China, Russia, the US and The Thucydides Trap

Greek history and Thucydides’s Peloponnesian Wars in the 4th century BCE still have relevance in the 21st century. Graham Allison, Harvard political scientist and professor, coined the term The Thucydides Trap, to the  Thucydides metaphor: It was the rise of Athens and the fear that this inspired in Sparta, that made war inevitable. 

He contends that in the last 500 years in 12 of 16 cases when a rising power rivalled a ruling power such clashes have ended in a war and badly for both parties. Thus he lays the groundwork for his thesis that the US, the ruling power, and China, the rival, could be headed for war. He goes on to say that the dominant power has always taken the initiative with a pre-emptive attack on the challenger.

However, when one looks at his chart showing the 16 cases, the last three, and most recent of them, have not resulted in a war having been settled by diplomacy.


This is not to say his argument in the present conflict between China and the US is not is not valid but Graham focuses on single Rising Powers, and it would seem that it is not so much a case of a single rising power but rather any power that has the potential to challenge the ruling power. And presently that could include a significant power such as Russia. The US would then, theoretically, be faced with the necessity of dealing with multiple threats, and that has happened in the 19th and 20th centuries. Those  wars, however, did not involve nuclear-armed foes and pre-emptive nuclear strikes would not preclude retaliation. Historically, as one can see on the chart, preemptive attacks have worked sometimes but not in all cases. Disturbing is the war-like rhetoric emanating from the ruling power, the United States, its neo conservative lobby and the Pentagon.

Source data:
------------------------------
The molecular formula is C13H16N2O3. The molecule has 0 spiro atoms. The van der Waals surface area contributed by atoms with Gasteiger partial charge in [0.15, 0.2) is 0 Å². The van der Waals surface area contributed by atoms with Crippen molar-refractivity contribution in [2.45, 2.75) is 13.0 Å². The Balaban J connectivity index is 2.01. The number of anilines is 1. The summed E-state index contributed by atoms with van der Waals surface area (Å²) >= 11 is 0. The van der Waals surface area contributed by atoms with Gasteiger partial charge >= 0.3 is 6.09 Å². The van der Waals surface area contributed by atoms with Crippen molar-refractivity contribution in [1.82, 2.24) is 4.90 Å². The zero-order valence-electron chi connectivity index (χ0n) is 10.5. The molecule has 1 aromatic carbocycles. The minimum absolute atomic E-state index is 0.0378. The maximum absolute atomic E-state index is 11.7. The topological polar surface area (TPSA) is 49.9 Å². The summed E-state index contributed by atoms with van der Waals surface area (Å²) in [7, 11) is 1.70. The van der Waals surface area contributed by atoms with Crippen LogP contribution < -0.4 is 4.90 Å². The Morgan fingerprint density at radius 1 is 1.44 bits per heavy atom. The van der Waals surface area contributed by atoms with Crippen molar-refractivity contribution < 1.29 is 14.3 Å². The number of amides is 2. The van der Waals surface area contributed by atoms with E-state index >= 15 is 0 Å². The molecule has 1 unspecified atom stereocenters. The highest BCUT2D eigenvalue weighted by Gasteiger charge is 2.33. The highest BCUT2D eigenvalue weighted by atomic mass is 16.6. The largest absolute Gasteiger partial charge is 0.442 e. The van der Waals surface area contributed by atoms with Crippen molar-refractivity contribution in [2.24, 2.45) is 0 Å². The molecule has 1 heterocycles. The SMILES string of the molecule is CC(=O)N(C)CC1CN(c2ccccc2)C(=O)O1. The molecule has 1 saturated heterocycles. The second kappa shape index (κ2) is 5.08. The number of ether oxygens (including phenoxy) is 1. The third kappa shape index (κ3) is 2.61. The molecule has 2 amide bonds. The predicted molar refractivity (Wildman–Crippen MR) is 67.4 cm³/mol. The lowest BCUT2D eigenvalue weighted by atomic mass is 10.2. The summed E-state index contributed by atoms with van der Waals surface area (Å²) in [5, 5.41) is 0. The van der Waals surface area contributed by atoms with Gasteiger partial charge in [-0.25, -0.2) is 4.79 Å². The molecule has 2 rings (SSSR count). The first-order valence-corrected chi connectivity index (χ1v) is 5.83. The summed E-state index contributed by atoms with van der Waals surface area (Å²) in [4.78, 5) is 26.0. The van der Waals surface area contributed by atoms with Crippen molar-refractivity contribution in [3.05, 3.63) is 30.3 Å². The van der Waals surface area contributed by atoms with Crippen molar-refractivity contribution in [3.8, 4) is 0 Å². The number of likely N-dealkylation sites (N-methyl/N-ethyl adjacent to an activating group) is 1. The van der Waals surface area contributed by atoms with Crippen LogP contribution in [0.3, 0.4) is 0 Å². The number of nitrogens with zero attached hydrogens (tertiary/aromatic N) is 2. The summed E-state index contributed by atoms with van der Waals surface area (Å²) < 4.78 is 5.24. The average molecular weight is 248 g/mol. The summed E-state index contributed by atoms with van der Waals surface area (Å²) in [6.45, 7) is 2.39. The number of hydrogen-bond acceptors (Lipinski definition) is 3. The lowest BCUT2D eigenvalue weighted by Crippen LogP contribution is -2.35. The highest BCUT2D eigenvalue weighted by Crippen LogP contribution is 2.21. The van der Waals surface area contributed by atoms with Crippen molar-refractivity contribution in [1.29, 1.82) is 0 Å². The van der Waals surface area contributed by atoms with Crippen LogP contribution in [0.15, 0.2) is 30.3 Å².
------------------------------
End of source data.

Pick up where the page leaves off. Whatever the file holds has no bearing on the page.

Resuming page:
Let us hope the present conflict can be another of the exceptions and be resolved without a catastrophic war.











Leave a Reply

Fill in your details below or click an icon to log in:

WordPress.com Logo

You are commenting using your WordPress.com account. Log Out /  Change )

Twitter picture

You are commenting using your Twitter account. Log Out /  Change )

Facebook photo

You are commenting using your Facebook account. Log Out /  Change )

Connecting to %s

This site uses Akismet to reduce spam. Learn how your comment data is processed.